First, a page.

Christian Dippel


Assistant Professor of Economics

Home Department: UCLA Anderson School of Management

Areas of Interest

Political economy; international trade; development economics; and economic history




Dippel’s research interests include political economy, international trade, development economics and economic history. His main research interests are the formation, persistence and change of organized interests and social divisions in society, their impact on policy choices and economic growth and the effect that international integration has on these equilibrium relations. Dippel is a Faculty Research Fellow at the National Bureau of Economic Research and the California Center for Population Research, and sits on the Research committee of the Economic History Association. His research has appeared – among other journals — in Econometrica and the Journal of Public Economics.

Selected Research

1. Primary Project: “Instrumental Variables and Causal Mechanisms: Unpacking the Effect of Trade on Workers and Voters” (with Robert Gold, Stephan Heblich, and Rodrigo Pinto) This paper develops new methodology in causal identification to answer a pressing question: how much the apparent effect of trad exposure political populism is explained by trade’s effect on labor markets. The answer, surprisingly, is considerably more than 100%. The effect of trade on voting consists of a large populist effect working through labor markets and a smaller “residual” effect that appears to be politically moderating, i.e. working in the opposite direction. This result suggests the labor market consequences of trade integration are even more salient for recent political shifts than we thought.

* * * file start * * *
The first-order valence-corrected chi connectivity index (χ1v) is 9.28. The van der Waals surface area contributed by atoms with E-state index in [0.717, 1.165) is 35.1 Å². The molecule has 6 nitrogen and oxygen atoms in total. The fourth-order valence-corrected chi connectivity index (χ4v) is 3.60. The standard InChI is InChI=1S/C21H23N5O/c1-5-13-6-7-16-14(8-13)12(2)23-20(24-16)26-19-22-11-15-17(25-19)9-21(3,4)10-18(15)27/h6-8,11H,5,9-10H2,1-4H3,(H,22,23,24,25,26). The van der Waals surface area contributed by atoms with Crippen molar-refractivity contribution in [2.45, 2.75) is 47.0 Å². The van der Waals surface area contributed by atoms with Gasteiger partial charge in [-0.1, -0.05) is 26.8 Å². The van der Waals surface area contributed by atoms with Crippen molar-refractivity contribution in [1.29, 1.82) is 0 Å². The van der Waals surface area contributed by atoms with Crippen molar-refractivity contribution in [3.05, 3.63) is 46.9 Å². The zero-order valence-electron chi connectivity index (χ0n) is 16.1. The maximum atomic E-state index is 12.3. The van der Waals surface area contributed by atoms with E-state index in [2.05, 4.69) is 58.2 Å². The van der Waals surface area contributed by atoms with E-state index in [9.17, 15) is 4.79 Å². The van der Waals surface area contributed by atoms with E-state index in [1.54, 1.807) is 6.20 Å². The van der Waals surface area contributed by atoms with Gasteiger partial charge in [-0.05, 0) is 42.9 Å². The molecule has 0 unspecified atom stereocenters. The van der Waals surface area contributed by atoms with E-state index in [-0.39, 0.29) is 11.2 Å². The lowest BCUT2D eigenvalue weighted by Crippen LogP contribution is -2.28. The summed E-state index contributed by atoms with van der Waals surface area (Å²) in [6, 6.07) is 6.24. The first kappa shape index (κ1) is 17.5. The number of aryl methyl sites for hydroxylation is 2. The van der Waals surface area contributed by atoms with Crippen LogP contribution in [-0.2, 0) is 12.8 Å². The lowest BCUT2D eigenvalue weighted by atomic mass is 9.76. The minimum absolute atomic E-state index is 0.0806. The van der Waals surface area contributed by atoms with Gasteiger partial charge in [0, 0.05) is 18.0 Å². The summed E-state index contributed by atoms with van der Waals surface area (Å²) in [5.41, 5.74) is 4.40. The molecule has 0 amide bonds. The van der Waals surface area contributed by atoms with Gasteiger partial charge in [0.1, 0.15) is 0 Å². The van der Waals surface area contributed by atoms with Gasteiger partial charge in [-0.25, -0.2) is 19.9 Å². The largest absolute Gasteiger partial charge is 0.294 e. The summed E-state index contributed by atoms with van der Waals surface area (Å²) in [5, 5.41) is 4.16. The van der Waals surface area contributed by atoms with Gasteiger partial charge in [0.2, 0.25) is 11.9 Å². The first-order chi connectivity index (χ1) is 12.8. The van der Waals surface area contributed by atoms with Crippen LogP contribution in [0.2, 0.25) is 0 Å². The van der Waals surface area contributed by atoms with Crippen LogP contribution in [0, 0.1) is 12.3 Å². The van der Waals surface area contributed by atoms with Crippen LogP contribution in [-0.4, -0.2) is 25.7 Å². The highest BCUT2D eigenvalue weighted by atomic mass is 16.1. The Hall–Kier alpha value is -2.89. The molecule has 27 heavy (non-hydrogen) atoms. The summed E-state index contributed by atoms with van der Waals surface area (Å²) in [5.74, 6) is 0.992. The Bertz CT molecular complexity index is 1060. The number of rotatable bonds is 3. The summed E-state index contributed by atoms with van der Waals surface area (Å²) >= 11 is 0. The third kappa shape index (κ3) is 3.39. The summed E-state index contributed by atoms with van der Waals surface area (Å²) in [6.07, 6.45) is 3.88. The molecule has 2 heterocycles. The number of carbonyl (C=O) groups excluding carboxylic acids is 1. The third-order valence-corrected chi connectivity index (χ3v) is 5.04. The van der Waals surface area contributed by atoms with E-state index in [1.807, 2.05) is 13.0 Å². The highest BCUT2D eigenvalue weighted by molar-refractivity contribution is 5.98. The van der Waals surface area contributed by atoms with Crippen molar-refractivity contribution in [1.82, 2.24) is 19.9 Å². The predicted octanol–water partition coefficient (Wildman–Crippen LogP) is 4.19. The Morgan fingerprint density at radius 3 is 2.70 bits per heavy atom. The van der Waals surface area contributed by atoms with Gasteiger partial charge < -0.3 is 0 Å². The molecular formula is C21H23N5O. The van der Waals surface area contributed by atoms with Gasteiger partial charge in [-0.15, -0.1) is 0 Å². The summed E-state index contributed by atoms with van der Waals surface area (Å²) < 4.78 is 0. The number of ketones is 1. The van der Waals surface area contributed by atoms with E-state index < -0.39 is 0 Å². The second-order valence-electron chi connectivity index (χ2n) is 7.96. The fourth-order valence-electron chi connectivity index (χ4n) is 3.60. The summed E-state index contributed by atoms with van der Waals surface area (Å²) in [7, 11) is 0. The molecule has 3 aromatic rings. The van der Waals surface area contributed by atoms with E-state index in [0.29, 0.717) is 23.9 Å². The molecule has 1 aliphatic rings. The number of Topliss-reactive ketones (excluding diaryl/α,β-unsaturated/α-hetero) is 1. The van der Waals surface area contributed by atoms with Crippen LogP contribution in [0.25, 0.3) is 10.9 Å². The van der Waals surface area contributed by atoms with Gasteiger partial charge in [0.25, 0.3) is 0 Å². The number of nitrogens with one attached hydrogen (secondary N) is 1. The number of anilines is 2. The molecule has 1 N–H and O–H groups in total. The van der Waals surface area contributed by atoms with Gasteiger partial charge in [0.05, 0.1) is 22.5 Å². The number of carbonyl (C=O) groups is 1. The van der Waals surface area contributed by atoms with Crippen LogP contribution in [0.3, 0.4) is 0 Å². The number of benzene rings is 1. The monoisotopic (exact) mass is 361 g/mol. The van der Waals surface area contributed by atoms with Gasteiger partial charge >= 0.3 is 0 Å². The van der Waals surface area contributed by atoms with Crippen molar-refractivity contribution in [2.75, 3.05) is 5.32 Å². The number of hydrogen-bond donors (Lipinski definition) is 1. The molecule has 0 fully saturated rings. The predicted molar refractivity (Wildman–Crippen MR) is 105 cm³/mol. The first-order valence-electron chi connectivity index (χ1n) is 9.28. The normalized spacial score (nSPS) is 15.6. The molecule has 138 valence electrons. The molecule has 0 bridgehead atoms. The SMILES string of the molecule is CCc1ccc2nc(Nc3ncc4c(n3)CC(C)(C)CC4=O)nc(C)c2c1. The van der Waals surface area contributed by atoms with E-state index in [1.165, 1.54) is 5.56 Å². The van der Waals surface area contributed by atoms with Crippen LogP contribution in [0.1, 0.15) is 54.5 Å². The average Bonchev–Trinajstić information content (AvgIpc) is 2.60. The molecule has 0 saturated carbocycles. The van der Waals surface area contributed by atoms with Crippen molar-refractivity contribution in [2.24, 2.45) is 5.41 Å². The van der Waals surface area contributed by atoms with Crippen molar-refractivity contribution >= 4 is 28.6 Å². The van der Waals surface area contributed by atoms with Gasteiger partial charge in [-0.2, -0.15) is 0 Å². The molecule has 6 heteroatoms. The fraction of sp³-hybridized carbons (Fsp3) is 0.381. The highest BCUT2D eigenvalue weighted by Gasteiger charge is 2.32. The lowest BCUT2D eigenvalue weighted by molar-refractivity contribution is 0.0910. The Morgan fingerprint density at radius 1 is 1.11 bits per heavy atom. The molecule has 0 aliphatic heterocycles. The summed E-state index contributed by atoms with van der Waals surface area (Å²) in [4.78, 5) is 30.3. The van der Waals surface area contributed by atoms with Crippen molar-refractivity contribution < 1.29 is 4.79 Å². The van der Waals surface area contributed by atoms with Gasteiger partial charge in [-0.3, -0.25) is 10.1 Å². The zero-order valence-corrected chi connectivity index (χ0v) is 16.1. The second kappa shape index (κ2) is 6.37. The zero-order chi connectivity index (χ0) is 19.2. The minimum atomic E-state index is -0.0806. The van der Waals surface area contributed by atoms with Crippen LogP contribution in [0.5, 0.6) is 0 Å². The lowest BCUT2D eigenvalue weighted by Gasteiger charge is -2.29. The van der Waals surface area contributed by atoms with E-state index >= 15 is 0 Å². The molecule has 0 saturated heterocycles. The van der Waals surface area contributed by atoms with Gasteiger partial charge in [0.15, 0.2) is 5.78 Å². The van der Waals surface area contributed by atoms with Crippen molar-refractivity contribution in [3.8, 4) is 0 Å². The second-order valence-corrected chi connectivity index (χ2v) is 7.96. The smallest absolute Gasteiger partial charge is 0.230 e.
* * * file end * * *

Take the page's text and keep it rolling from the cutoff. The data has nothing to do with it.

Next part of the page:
2. Secondary Project: “Outside Options, Coercion, and Wages: Removing the Sugar Coating” (with Avner Greif and Dan Trefler) Development economists going back as far as Arthur Lewis in the 1950s have argued that a primary channel through which firms in developing countries increase profits is by reducing workers’ outside options in the informal sector. we provide the first rigorous empirical evidence for this mechanism.

Selected Publications:

  1. “Foreign Aid and Voting in International Organizations: Evidence from the IWC” [ Paper ] (Updated July 2015) Forthcoming at Journal of Public Economics.
  2. “Forced Coexistence and Economic Development: Evidence from Native American Reservations” (Econometrica vol. 82 No. 6 Nov 2014. p.2131-2165).
  3. “Groseclose and Snyder in Finite Legislatures” (Journal of Theoretical Politics vol. 24 issue 2 April 2012. p. 265-273).